A year in German politics Jun 14, 2019 7:58:01 GMT -5
Post by Louisistan on Jun 14, 2019 7:58:01 GMT -5
First of all, the constitution is set up in a way that discourages minority governments. Parliament has to go through two weeks of voting before electing a chancellor by simple majority even becomes possible.
Secondly, while in the current political situation the possibility of minority governments is gaining more acceptance in debates, they used to be seen as undesirable and weak. With many politicians being old farts, that view is very much alive in politics.
Thirdly, it's obviously a lot more work to maintain a minority government, seeing as those who supply confidence aren't contracually bound to vote with the government, unlike a coalition where some sort of coalition contract is drawn up prior to taking office.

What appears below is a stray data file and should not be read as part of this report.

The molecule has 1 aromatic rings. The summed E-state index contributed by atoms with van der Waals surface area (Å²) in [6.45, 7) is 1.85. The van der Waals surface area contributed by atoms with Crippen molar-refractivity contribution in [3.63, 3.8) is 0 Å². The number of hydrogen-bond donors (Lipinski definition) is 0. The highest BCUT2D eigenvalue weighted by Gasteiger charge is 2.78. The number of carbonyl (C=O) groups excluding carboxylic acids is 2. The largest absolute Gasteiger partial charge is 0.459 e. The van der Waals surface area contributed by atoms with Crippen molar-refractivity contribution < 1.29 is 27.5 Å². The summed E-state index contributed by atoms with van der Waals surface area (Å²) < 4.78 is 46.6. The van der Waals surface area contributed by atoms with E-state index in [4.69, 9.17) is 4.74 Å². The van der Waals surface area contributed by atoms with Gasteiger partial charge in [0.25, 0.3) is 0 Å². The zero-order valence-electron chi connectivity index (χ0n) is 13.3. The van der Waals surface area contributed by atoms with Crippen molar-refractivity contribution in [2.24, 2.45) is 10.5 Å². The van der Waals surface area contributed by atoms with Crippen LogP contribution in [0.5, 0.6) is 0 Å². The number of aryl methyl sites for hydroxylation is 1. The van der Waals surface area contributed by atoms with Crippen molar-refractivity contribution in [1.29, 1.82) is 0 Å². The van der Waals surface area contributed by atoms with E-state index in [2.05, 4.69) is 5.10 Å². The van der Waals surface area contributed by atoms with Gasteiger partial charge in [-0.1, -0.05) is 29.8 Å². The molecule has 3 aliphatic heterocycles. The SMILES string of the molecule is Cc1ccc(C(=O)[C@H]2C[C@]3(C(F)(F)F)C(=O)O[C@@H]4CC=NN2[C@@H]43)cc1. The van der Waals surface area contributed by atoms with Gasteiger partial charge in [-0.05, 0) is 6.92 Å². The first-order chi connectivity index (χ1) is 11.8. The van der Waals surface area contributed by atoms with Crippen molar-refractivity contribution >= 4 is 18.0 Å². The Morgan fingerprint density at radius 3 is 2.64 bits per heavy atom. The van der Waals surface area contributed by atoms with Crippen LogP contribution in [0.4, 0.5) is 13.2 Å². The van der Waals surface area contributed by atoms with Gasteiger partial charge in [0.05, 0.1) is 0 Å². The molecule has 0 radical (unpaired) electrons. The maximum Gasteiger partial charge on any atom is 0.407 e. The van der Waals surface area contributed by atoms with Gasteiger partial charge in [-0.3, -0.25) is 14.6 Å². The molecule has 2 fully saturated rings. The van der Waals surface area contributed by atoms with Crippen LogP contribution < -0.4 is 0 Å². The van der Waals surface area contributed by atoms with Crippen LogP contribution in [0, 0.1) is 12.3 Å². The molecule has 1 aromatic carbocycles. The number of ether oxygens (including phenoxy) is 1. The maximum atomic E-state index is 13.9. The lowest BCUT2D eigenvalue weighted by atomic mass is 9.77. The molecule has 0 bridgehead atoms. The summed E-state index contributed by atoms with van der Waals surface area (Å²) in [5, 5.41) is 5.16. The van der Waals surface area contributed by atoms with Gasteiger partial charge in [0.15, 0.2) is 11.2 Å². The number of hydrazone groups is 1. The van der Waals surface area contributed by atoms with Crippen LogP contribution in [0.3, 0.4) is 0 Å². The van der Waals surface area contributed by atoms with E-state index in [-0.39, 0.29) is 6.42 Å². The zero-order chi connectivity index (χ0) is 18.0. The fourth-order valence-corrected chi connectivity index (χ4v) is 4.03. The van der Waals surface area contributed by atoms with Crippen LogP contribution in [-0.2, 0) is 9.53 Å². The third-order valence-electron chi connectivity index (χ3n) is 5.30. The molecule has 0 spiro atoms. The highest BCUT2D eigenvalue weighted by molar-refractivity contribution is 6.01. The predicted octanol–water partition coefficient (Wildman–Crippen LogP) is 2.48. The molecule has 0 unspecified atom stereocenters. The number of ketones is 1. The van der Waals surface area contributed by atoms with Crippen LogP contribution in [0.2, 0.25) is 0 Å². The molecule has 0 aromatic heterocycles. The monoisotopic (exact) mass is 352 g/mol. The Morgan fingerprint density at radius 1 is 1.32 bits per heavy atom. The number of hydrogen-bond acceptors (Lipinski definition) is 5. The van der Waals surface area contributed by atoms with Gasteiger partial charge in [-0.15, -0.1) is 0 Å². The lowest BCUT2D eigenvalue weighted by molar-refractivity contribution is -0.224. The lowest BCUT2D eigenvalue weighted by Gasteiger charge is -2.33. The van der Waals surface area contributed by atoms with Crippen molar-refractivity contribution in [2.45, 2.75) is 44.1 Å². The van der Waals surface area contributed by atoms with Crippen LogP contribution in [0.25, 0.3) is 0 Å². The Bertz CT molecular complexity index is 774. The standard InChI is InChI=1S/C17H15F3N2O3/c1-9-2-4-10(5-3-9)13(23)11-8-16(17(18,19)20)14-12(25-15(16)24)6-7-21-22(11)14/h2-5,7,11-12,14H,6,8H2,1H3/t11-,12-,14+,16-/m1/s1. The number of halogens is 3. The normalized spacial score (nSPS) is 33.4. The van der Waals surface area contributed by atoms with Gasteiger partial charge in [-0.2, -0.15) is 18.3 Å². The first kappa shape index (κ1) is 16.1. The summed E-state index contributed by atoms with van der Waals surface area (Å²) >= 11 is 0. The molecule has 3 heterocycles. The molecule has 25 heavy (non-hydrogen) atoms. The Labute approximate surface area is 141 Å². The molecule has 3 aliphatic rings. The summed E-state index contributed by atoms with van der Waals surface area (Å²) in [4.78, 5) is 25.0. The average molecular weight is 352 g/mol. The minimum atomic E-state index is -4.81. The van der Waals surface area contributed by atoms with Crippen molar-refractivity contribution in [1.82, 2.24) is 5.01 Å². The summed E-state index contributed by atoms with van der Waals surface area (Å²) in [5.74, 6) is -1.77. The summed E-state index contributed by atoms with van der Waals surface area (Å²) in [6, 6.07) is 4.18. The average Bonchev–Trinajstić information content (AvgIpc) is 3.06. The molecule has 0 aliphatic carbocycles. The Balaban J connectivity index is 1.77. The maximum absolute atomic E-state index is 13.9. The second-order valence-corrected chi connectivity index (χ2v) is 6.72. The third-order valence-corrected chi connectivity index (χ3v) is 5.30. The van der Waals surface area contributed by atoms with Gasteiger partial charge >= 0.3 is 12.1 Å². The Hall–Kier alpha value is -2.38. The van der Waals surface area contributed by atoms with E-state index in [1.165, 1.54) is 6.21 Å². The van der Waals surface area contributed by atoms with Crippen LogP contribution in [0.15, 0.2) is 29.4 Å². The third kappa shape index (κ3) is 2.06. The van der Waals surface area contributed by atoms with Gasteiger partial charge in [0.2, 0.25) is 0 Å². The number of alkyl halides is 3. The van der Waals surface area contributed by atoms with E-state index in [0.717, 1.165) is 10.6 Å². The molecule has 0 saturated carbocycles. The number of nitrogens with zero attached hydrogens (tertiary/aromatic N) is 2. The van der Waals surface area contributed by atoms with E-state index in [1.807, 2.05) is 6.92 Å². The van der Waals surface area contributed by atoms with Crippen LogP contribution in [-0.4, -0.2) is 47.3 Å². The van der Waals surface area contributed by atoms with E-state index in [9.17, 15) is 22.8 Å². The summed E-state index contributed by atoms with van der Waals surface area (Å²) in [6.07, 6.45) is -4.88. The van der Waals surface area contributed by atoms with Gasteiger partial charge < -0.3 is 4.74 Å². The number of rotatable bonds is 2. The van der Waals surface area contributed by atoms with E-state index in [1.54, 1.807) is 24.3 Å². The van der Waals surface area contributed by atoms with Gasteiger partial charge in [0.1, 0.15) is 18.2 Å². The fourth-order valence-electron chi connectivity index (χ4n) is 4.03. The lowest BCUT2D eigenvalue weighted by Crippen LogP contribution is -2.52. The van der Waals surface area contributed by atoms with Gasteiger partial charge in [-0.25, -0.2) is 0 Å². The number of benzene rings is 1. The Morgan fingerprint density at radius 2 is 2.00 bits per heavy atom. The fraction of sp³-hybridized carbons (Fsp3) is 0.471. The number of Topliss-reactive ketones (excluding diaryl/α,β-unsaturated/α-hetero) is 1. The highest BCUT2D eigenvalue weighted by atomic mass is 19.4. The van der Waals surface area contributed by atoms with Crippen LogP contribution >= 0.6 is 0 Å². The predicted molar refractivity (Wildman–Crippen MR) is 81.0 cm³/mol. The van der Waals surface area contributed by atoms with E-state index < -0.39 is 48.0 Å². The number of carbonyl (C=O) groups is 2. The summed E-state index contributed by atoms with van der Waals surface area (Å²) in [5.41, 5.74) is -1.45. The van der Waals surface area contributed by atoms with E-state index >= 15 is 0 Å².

Fourthly, both the consitution and political practice place an emphasis on having parliament stay in office for the full duration of the electoral period (i.e. four years). Continuous defeat of the government's bills in parliament (as we've seen in the U.K. during Brexit votes) allows the chancellor to ask the president to dissolve parliament because he is no longer able to govern (provided of course that he or she fails a motion of confidence). That's something most people wish to avoid, as snap elections are seen as a sign of weak politicians being unable to deal with reality.